#1)Atma-Sphere M60. Utterly transparent and deep,informative soundstage. No effort,music just lives and breathes. Bass is organic and holistic. (For you new-agers out there. You know who you are). Does require the assistance of the Zero's on my system to match my 645's to the amp. Useful for winter heating.

#2 Bryston 4BSST. This amp is only slightly less musical and clear than the M60. Detail is great, dynamics are great, sounstaging is only slightly less, bass is also great....though it doesn't quite "breathe" the way the M60's can. Musical with great tonality. A very easy amp to live with.

#3 Spectron. Used to be #1 until I experimented on optimising for the other amps. Slightly more open on top than the Bryston and originally had a better soundstage. A bit dry in the lower midrange, lacks the tonality of the Bryston. Great bass. Great dynamics, just doesn't do the fade to silence decay thing nearly as well as the M60. That dryness just seems to take something out of the voice...but really only if you compare to the other two amps after being optimised. Still a great amp. Coupling with a Bryston preamp brings in more tonality on the low-mids and bass.
That is certainly a beautiful unit, chrome triangle made in Denmark, and the price is great if it performs for others as it did for you.

1)Did you purchase direct or go through dealer? How long to receive if direct?

2)Is it true that speaker cable connections occur under amp? Can you give more detail how this is done as no photos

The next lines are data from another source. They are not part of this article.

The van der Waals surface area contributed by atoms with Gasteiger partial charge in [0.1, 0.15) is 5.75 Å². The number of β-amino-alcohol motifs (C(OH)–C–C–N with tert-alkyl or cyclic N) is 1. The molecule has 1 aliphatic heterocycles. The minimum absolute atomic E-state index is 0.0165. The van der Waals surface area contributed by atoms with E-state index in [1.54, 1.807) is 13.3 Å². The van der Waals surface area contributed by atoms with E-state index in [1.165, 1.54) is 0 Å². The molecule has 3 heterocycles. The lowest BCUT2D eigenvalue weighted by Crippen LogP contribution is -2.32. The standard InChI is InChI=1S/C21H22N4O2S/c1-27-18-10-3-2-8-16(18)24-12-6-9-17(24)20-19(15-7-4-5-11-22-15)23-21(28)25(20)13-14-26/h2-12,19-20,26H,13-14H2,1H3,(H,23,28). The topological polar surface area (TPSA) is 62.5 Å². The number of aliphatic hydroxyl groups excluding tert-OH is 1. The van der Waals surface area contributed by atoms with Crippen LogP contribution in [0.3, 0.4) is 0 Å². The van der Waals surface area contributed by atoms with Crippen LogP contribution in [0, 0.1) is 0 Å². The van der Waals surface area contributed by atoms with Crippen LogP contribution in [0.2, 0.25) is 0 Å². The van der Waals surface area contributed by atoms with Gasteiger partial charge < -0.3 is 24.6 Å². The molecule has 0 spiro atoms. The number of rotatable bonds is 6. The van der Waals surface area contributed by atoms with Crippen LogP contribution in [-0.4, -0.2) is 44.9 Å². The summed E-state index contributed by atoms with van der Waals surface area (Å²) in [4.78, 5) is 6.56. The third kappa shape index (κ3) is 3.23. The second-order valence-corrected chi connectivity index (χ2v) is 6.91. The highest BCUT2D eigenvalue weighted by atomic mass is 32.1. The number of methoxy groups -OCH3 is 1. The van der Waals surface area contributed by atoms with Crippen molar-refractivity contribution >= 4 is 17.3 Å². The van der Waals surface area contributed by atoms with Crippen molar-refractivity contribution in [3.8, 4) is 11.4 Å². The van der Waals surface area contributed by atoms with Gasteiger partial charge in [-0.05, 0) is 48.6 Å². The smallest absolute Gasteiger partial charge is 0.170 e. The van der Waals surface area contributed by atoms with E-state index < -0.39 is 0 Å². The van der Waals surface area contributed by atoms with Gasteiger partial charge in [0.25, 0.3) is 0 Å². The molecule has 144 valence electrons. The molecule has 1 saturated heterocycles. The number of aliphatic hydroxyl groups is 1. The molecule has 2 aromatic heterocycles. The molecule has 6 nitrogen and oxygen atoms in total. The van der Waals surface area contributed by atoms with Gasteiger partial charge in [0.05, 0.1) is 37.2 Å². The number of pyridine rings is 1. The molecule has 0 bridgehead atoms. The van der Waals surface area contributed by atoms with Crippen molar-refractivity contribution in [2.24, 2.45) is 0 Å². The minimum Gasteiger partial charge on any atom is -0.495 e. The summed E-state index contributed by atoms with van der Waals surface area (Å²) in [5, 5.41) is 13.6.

show amp connection method at website.

BTW that matching preamp is very radical also.
Hi Megasam,

I bought mine in the states. It was new, and had been in the hands of a former dealer. From Denmark, I have no idea. The eAR is based on European currency, and as you know, currency fluctuates. I have little doubt the shipping would occur promptly. The packing of the amp is the best I have ever seen.

There are two models to choose from. For 8 ohm and some 4 0hm loads I would recommend the Enigma.

For my terribly inefficient speakers, I use the Pass Aleph P's variable gain feature to good results. Anything over 2 ohms, shouldn't be concerned with what pre amp they are using.
Muralman, with all due respect the theme of your post should have been: are the Scintillas on the brink of extinction? BTW, I've already heard several prominent amp makers suggest that every day for the eAR maker is turning out to be Ground Hog Day. No wonder you love them.
Khrys what is your problem? In another forum topic, I repeated one quote by a speaker maker that colorfully explains why Apogee stopped making Scintillas, but not the much larger Full Ranges, and you have had connuptions ever since.

The hand labor that went into the making of the Scintilla would drive it's cost upwards to 40k these days. The Scintilla was made as a statement, not a financial banquet.

You would obviously be surprised at the number of speaker builders that have used Apogees to voice their own famous speakers.

You also act like you have never heard a decent digital, nor an Apogee. If you had, you wouldn't be crashing this topic just to plagiarize my quote from another topic.
Muralman, surely you mean conniption? And if not, you should at least try to define extinction, especially for those of us not as blessed as you.